Post by statsystems » Fri Apr 13, 2018 1:07 pm

mag2555 wrote:
Fri Apr 13, 2018 8:49 am
You folks who have issues with Moly face rings need to do what the car manufacturers do and plateau hone the cylinders.
I never have issues when doing that especially seeing that the rings themselves are laped by the manufacturer.

My dislike of moly rings has nothing to do with how to finish the bore. Moly was used on rings so the sorry assed Dealerships could slam a set of rings in with ZERO bore prep and have them seal.


I don't care what the ring face is, but if it takes hundreds of miles to seat the rings you did something wrong. I've NEVER had a chrome faced ring take any longer than any other ring face materiel to break in and seat.

That's just crazy to think rings take that long to seal.

HDBD
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Re: seating chrome rings

Post by HDBD » Mon Apr 16, 2018 6:26 pm

Those 220 230 250 and 280 motors had hard nickel blocks. When rebuilt with the stock rings and pistons properly fit, the right tight rod and main clearance, again not relying on Billy Bob machine to put the crank on the high limit they would last in excess of 180k miles.
One more hint, replacement pumps back in the day were fit too loose, cover to gears. Close that up to .001 and they will have full oil pressure right off idle. Today we have better choices for valve seals but all oem parts and tolerances in the heads too will reward you for the effort too. Replace the water jets too, cc the chambers.

pdq67
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Re: seating chrome rings

Post by pdq67 » Tue Apr 17, 2018 2:29 am

He, He!!

A good shake of either Bon Ami Powder Cleanser or Comet down the carb and go!!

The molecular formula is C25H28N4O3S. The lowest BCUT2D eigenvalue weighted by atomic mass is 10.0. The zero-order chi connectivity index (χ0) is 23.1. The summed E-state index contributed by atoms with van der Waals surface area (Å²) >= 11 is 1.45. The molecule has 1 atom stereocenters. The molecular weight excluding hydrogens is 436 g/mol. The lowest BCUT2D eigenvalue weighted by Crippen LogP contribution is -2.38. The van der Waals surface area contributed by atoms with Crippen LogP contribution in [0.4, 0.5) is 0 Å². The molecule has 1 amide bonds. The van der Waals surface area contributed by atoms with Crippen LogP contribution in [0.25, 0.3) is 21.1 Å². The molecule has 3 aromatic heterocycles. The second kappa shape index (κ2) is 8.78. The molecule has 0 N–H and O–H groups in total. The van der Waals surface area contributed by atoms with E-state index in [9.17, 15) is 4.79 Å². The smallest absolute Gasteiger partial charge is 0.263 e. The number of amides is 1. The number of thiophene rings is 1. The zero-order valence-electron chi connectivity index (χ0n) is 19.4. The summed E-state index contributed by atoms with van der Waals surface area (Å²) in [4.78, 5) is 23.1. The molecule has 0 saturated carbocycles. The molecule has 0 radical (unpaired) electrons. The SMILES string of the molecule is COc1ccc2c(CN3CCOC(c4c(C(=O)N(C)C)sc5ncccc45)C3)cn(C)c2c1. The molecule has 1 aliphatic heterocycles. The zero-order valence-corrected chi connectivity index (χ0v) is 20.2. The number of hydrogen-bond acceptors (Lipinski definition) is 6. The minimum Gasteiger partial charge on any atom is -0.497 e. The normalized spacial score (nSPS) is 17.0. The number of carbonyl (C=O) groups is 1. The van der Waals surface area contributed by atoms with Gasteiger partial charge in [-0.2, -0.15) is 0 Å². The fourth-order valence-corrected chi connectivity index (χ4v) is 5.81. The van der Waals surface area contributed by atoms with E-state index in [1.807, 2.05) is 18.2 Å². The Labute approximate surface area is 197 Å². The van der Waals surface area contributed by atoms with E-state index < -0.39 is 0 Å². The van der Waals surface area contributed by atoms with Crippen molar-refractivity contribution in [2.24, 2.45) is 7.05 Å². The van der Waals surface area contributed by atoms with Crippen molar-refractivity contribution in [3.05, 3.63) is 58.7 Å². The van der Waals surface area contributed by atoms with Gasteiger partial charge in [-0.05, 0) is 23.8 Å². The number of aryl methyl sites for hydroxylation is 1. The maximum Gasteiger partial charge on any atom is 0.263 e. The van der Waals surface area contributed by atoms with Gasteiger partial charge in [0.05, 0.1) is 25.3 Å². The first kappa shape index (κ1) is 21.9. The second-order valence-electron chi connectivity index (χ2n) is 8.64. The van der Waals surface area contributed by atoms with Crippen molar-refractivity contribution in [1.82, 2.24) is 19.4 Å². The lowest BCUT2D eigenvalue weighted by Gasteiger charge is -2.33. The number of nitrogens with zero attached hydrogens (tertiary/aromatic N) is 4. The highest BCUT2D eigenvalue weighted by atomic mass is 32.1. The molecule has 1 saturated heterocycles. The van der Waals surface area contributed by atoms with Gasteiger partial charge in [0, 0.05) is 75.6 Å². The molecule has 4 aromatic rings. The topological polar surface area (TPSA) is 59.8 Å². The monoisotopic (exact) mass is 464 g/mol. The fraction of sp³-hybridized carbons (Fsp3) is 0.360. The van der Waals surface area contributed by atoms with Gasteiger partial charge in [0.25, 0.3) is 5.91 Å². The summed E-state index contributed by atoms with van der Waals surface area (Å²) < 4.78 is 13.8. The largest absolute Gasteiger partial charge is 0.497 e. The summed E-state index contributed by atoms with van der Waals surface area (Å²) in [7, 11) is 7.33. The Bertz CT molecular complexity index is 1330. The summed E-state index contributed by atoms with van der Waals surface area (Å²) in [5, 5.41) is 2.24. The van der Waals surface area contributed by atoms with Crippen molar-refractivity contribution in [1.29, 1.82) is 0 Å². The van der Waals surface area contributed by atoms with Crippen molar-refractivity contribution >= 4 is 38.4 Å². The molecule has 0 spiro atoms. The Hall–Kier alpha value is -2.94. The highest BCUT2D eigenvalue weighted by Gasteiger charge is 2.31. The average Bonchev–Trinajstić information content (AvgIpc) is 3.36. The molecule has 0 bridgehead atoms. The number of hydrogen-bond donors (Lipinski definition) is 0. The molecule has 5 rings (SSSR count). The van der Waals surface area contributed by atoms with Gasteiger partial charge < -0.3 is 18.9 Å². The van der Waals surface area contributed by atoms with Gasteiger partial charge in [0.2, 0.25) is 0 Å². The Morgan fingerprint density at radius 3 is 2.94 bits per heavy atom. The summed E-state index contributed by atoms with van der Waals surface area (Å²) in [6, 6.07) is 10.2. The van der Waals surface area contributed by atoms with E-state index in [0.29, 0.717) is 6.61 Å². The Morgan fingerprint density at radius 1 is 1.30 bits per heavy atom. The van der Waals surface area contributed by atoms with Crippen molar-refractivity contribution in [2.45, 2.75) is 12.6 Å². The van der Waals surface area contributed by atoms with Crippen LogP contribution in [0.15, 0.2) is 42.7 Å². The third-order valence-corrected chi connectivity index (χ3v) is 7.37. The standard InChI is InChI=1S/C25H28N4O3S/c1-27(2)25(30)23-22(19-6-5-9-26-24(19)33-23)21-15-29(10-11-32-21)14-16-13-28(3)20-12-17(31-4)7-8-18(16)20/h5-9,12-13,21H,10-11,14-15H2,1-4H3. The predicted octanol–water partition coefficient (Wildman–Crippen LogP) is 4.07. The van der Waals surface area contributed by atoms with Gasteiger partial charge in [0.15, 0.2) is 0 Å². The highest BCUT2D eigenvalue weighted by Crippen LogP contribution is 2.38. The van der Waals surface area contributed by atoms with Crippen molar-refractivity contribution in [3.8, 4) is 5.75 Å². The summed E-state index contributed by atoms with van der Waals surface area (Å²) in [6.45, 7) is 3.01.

This is chrome ring flathead day stuff.

I just had to mention this...

pdq67

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Re: seating chrome rings

Post by Truckedup » Tue Apr 17, 2018 6:46 am

Looks like guys saying chrome rings seat quickly and others who say they need many miles to seat properly.... :?
Bon Ami Powder Cleanser or Comet
.. There's a huge difference between Comet and Bon Ami...I do know true stories of a teaspoon of Bon Ami, a fine polishing compound used in some situations... But Comet? That a very coarse grit..
World's fastest stock frame 650 cc push rod gas land speed racing bike...

groberts101
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Re: seating chrome rings

Post by groberts101 » Tue Apr 17, 2018 8:13 am

Truckedup wrote:
Tue Apr 17, 2018 6:46 am
Looks like guys saying chrome rings seat quickly and others who say they need many miles to seat properly.... :?
Bon Ami Powder Cleanser or Comet
.. There's a huge difference between Comet and Bon Ami...I do know true stories of a teaspoon of Bon Ami, a fine polishing compound used in some situations... But Comet? That a very coarse grit..
Remember though. There are many guys who matt the pedal on cold engines to "clear the carb" too. Have to admit of being guilty myself of getting on it while the manifold is still cold to enjoy all that extra mixture density and torque. lol

I think some of it has to do with the honing procedures too. Some machinists are like doctors.. talk with 5 different machine shops and you'll get 6 different honing and finish recommendations. :lol: